Presented at FITC Toronto 2017
More info at http://fitc.ca/event/to17/
Presented by Jean-Philippe Côté, TangibleJS
If you own an electronic music instrument made in the last 3 decades, it most likely supports the MIDI protocol. What if we told you that it is now possible to interact with your beloved keytar, drum machine or MIDI software directly from your browser? You would go crazy, right? Well, prepare to do so…
With built-in support inside Chrome and Opera, upcoming support in Firefox and plugins for other platforms, this possibility is now a reality. This talk will introduce the audience to the Web MIDI API and to a library that will help you get the most out of it called WebMidi.js.
Web devs, man your synths!
Kickstart the development of web-based, MIDI-driven projects.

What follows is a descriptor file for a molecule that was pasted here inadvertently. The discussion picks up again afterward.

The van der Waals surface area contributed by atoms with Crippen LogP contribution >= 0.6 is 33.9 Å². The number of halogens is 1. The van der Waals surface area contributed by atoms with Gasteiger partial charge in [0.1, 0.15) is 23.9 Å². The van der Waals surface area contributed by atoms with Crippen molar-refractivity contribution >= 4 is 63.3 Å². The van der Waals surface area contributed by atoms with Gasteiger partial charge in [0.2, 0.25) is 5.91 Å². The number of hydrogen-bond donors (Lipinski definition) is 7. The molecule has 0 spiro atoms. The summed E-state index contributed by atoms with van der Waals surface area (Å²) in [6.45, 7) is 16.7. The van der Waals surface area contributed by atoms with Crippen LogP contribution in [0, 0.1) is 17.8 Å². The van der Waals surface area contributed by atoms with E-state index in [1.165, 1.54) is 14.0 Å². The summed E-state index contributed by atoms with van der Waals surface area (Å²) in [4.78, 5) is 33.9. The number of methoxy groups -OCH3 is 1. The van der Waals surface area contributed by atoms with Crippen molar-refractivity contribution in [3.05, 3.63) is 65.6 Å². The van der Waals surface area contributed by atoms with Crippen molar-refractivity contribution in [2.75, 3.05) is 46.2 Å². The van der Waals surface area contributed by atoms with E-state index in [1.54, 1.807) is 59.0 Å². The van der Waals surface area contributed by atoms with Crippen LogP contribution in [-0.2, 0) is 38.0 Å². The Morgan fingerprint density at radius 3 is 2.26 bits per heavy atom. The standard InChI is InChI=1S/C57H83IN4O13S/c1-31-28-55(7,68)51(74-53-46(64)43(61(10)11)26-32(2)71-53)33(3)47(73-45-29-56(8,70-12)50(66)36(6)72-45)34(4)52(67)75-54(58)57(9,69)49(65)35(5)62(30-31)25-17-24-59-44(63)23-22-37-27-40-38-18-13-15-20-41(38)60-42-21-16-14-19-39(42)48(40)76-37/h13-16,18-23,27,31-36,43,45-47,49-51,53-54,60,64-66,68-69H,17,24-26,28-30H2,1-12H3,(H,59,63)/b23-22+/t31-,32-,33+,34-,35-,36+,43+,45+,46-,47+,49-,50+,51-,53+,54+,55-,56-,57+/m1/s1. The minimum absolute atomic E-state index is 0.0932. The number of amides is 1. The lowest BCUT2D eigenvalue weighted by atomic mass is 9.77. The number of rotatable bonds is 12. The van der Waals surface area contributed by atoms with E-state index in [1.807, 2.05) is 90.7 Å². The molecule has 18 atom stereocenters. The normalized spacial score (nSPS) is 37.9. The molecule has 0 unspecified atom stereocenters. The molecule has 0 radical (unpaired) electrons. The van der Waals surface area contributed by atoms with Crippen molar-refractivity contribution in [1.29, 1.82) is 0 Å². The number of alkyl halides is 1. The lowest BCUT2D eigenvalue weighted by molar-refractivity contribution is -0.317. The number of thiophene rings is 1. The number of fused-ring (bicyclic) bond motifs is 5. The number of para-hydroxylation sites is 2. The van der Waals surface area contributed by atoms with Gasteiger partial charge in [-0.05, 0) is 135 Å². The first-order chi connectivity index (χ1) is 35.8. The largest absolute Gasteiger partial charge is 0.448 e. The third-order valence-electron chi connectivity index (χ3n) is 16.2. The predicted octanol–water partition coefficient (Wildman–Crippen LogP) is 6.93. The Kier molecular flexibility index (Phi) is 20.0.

Web developers who want to make some noise and musicians paying bills doing front-end dev gigs
Assumed Audience Knowledge
Five Things Audience Members Will Learn
What the Web MIDI API is and what it can be used for
What the current support level for MIDI in browsers is
Why the Web MIDI API is too low-level for the average web developer and what can be done about it
How to send MIDI commands to MIDI devices and how to react to incoming MIDI events
How it sounds when a web developer transforms into an electronic musician
Native Instruments Battery 4+
Numbers reﬂect the time between hitting a pad on AxiomPro controller and hearing the sound come out of the computer.
Tests performed on MacBook Pro (macOS Sierra). Buffer size was 128 samples.
Vote for Web MIDI API Support in Microsoft Edge
Follow Web MIDI Development in Firefox
Web MIDI API Speciﬁcation
Web MIDI API Polyﬁll
Web MIDI API Shim for iOS
Web MIDI Browser
Tone.js Web Audio Framework
Source Code From This Talk
Jazz-MIDI Extension for Firefox
Links from this talk